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Earning while learning: is it worth it?

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Jobs: good ones, bad ones - most of us have had them. 

Jobs when you're a student probably weren't designed for enjoyment, for many of us - the sole purpose of earning whilst learning is to keep those little numbers in our bank account ticking over. "Working until 4am cleaning up sick, lost shoes and mopping up jaeger" probably won't be our first thought when filling in those horrible 'future aspirations' sections of the thousands of application forms that seem to head our way as a student. 

Luckily, and I realise that this is not the case for many people, I am in a position where my parents can always afford to pay my rent. I never have to doubt the roof over my head - however, for many people, student jobs pay the rent. Quite literally. Being a student is expensive: books, travel, groceries and admission to clubs and societies are all things that we have to purchase. That's a massive amount of your loan gone before you even start to think about nights out, new jeans and that train ride home to see your mum, do your laundry and have a roast. A little more than £1,000 for twelve weeks, more often than not, just doesn't cut it. 

Most of us work at some point during our educational careers, and I was no exception. 

By the halfway point of my first year, running out of money and thinking that ten contact hours a week was a walk in the park, I got a job in my student bar. It was coming to the end of first year, my essays had been submitted and it was socials galore at the Student Union, which meant that I was more than content spending many a happy hour pouring pints and toasting paninis, and even happier an hour going back into the student bar, spending the money that they had paid me just hours before.

I enjoy working. That wasn't my first job, or even my first bar job. Supermarket work, restaurant work and bar work are all part time jobs that I have enjoyed... well, the paychecks, certainly. However, there's a photo that regularly makes the rounds on social media, more often than not, being shared by A Level students. It reads: 'social life, successful at work, enough sleep - pick two'. Like most people, I giggled and shared this when I was 17, with absolutely no idea how real it would become in my second year.

Personally, I found that working for cash was just one pressure too many. With essays and novels coming out of my ears, and career experience opportunities that I felt like I just couldn't miss alongside a shift pattern that meant I was regularly working beyond 3am, something was going to give. Unfortunately for me, it was the wrong thing. 

My grades were slipping. I could feel it in my lectures and I could certainly see it on my feedback sheets, and I just was not willing to let that happen anymore.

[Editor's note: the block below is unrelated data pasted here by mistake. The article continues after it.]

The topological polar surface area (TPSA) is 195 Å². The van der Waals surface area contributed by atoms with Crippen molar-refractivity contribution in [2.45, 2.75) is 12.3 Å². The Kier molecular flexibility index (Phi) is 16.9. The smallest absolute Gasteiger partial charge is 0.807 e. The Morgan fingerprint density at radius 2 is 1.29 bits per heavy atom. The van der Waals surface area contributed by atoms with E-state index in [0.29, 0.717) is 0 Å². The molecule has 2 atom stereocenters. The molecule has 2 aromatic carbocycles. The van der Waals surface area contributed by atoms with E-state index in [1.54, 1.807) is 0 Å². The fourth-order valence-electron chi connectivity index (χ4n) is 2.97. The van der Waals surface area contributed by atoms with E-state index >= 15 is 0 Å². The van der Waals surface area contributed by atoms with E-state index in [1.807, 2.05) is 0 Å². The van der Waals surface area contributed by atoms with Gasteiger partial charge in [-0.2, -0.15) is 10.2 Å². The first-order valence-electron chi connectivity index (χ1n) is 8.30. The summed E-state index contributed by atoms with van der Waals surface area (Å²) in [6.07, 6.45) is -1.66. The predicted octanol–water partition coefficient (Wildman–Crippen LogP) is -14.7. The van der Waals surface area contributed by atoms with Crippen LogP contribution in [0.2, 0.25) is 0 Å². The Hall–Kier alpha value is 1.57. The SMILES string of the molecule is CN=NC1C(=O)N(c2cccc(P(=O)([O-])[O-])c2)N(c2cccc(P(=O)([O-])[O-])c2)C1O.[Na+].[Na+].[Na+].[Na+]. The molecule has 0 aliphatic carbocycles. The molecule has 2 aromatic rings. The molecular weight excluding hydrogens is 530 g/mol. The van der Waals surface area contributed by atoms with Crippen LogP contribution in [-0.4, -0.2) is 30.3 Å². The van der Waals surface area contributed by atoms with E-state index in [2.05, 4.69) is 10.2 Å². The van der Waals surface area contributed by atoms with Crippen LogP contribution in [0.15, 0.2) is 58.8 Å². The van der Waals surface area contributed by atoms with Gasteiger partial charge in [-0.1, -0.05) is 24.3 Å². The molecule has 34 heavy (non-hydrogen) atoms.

With fees standing at £9,000, there is now more pressure than ever for students to make the most of their time at university, and I don't mean in the 'shots, shots, shots!' way, I mean in the, 'getting a 2:1 or a First' way. 

It seems that I'm not alone in feeling the pressures of part time work. Over the last five years, the number of students working whilst in education has dropped by more than 8%, a statistic that's in keeping with the gradual decline of working students over the past 15 years. According to the Institute for Public Policy Research more than 75% of students do not balance a job with full time study, a harsh contrast to just 60% in the Netherlands. 

What are we supposed to do? With our money rapidly running out, a media telling us that we're lazy and a holiday that we really want to go on, a job seems like the only option. But equally, with graduation quickly appraching, a media reminding us how few jobs there are and one particular job that we really want, not getting a job seems like the only option. 

Personally, I think that your summers are your best friend, but these are still tricky games to play. You gave up your job at uni so that you can come out with a glittering degree, but, this means that you have to spend your summers, Christmases and Easters scooping popcorn or stacking shelves to be able to afford your pizza and paper when you leave home again. But, this causes its own problems. At the end of it all, if you come out with a first, which future employer or grad scheme, if any, is going to be interested in your two and a half years at the Croyden Odeon? None of them. 

After all of that work, it will always be Johnny with the work experience at daddy's firm that gets the job over you. 

There is a tricky balance that needs to be struck when it comes to holiday time: unpaid internships should be, according to the rest of the world, partnered  with part, or even full time work, just so that you can afford to work all of the hours that god sends at uni in order to be paid pennies in a job that you were doing for free in your student summers.

Oh, and you're also supposed to be able to squeeze in the odd turkey sandwich or family holiday as well. 

From someone who's still trying to figure it all out; good luck. 




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